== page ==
Climate justice within the EU-Africa relations – CIDSE

Climate justice within the EU-Africa relations


This article by Lydia Lehlogonolo Machaka, CIDSE Climate Justice and Energy Officer was originally published in the issue N°22 of the Magazine of the Portuguese NGDO Platform “What future for EU-Africa relations” (June 2021. (Portuguese version).

The severity of climate change’s impacts is increasingly clear, particularly in Africa, one of the most impacted regions, despite contributing the least to its causes and having few resources to adapt. Yet, the attention within the EU-AU partnership is focused on Europe’s needs rather than Africa’s. Against this backdrop, fair and bold transformative solutions worldwide are urgently needed to allow the EU to meet its climate and green agenda and genuinely support Africa to achieve its development goals through renewable energy sources to thrive while inspiring others. But what are the key steps to take to achieve climate justice? Here are some lessons.

The EU’s domestic climate action ambition has significant implications for climate impacts in Africa. Climate change adversely impacts health, including mental health. It has recently been linked to the emergence and spread of new infectious diseases such as COVID-19. The greater the global warming, the greater the inability to effectively recover and adapt from climate and health risks. To act justly and effectively, the partnership should firmly stay committed to the Paris Agreement’s key principles of Common but Differentiated Responsibilities and Respective Capabilities (CBDR&C).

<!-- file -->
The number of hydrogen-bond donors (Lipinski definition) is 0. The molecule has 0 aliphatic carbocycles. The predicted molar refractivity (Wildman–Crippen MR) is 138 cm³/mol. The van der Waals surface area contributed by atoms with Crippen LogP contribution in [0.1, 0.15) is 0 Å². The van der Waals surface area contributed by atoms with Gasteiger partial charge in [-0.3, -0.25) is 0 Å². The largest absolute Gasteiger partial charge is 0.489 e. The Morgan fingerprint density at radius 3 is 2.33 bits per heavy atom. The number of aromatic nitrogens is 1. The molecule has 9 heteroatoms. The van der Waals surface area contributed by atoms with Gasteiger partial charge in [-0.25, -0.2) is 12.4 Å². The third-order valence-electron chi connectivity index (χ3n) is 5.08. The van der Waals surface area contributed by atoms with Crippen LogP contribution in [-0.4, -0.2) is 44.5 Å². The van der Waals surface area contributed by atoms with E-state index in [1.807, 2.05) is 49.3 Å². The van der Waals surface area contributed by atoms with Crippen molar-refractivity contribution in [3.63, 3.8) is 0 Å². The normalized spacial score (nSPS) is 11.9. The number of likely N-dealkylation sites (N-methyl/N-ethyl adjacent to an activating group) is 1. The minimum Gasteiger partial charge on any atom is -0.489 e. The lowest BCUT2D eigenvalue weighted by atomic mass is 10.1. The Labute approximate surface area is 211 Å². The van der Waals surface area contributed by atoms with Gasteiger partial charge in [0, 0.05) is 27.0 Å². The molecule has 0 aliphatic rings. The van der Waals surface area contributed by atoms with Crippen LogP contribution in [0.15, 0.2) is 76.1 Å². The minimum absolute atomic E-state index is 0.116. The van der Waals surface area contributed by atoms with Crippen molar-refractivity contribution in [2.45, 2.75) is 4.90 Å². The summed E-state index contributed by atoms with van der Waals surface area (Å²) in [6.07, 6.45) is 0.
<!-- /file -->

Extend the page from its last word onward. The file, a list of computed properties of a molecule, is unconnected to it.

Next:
Secondly, recognising the true value and respect for nature is central to addressing the root causes of the problem and finding solutions that promote a unifying and profoundly transformative climate justice action in EU-Africa relations. In African worldviews and religions, nature is a sacred gift from God and a source of life. It consists of a complex, yet harmonious coexistence of interdependent community life where plants, animals and humans have intrinsic values, spiritual existence, and unique purpose at any given time. Africa’s survival, cultural identity, language, dignity, and sense of belonging, as well as people’s wellbeing, hinges therefore on nature’s wellbeing. All other parts of this ecological system will sadly deteriorate or die as some of its parts currently perish, be it a part of the ecosystem or a group of people with their culture, identity, and way of life. Hence Africa’s reverence, respect, and care for the land remains a central and eternal responsibility and offering in return to all life on earth and beyond.

Furthermore, according to African traditional knowledge systems, no part of nature, particularly land and water, should be commodified nor treated as individual possessions. They are an indigenous and local source of life, nutrition and health, medicine, ritual, and celebration. Therefore, respect for such spiritual foundations is a sacred and essential action to be safeguarded in its own right at all times. Investments for Africa’s climate action should prioritise and protect Africa’s interests, cultural heritage, and wellbeing. In addition, indigenous knowledge contributes significantly to climate and recovery policies and the UN Sustainable Development Goals and cannot be marginalised.